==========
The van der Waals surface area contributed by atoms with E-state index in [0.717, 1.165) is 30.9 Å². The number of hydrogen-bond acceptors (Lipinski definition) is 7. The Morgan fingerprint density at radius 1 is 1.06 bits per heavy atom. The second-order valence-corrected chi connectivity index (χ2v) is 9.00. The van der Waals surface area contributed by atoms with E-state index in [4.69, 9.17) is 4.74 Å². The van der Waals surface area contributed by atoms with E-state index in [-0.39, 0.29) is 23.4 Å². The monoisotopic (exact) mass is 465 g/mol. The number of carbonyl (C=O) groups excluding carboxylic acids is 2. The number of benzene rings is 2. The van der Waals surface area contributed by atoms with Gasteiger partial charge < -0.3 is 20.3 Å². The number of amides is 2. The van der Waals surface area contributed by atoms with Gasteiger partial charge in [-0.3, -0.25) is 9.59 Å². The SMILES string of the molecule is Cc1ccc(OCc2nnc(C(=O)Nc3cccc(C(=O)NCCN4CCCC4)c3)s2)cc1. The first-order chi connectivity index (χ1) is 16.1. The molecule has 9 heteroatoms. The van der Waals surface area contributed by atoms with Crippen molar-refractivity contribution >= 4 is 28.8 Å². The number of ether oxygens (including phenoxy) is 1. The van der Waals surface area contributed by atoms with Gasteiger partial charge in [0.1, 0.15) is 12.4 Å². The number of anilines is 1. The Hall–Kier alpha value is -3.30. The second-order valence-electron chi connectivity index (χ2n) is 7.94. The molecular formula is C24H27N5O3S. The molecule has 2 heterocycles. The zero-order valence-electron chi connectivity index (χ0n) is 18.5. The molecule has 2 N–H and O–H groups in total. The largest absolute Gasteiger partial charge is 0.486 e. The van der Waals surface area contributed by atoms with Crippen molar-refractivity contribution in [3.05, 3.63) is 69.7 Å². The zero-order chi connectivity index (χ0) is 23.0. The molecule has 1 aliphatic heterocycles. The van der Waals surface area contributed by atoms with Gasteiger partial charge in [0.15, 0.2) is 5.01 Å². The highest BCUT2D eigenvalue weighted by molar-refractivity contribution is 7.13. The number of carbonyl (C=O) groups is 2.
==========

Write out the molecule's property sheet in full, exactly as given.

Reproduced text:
The van der Waals surface area contributed by atoms with E-state index in [0.717, 1.165) is 30.9 Å². The number of hydrogen-bond acceptors (Lipinski definition) is 7. The Morgan fingerprint density at radius 1 is 1.06 bits per heavy atom. The second-order valence-corrected chi connectivity index (χ2v) is 9.00. The van der Waals surface area contributed by atoms with E-state index in [4.69, 9.17) is 4.74 Å². The van der Waals surface area contributed by atoms with E-state index in [-0.39, 0.29) is 23.4 Å². The monoisotopic (exact) mass is 465 g/mol. The number of carbonyl (C=O) groups excluding carboxylic acids is 2. The number of benzene rings is 2. The van der Waals surface area contributed by atoms with Gasteiger partial charge < -0.3 is 20.3 Å². The number of amides is 2. The van der Waals surface area contributed by atoms with Gasteiger partial charge in [-0.3, -0.25) is 9.59 Å². The SMILES string of the molecule is Cc1ccc(OCc2nnc(C(=O)Nc3cccc(C(=O)NCCN4CCCC4)c3)s2)cc1. The first-order chi connectivity index (χ1) is 16.1. The molecule has 9 heteroatoms. The van der Waals surface area contributed by atoms with Crippen molar-refractivity contribution >= 4 is 28.8 Å². The number of ether oxygens (including phenoxy) is 1. The van der Waals surface area contributed by atoms with Gasteiger partial charge in [0.1, 0.15) is 12.4 Å². The number of anilines is 1. The Hall–Kier alpha value is -3.30. The second-order valence-electron chi connectivity index (χ2n) is 7.94. The molecular formula is C24H27N5O3S. The molecule has 2 heterocycles. The zero-order valence-electron chi connectivity index (χ0n) is 18.5. The molecule has 2 N–H and O–H groups in total. The largest absolute Gasteiger partial charge is 0.486 e. The van der Waals surface area contributed by atoms with Crippen molar-refractivity contribution in [3.05, 3.63) is 69.7 Å². The zero-order chi connectivity index (χ0) is 23.0. The molecule has 1 aliphatic heterocycles. The van der Waals surface area contributed by atoms with Gasteiger partial charge in [0.15, 0.2) is 5.01 Å². The highest BCUT2D eigenvalue weighted by molar-refractivity contribution is 7.13. The number of carbonyl (C=O) groups is 2.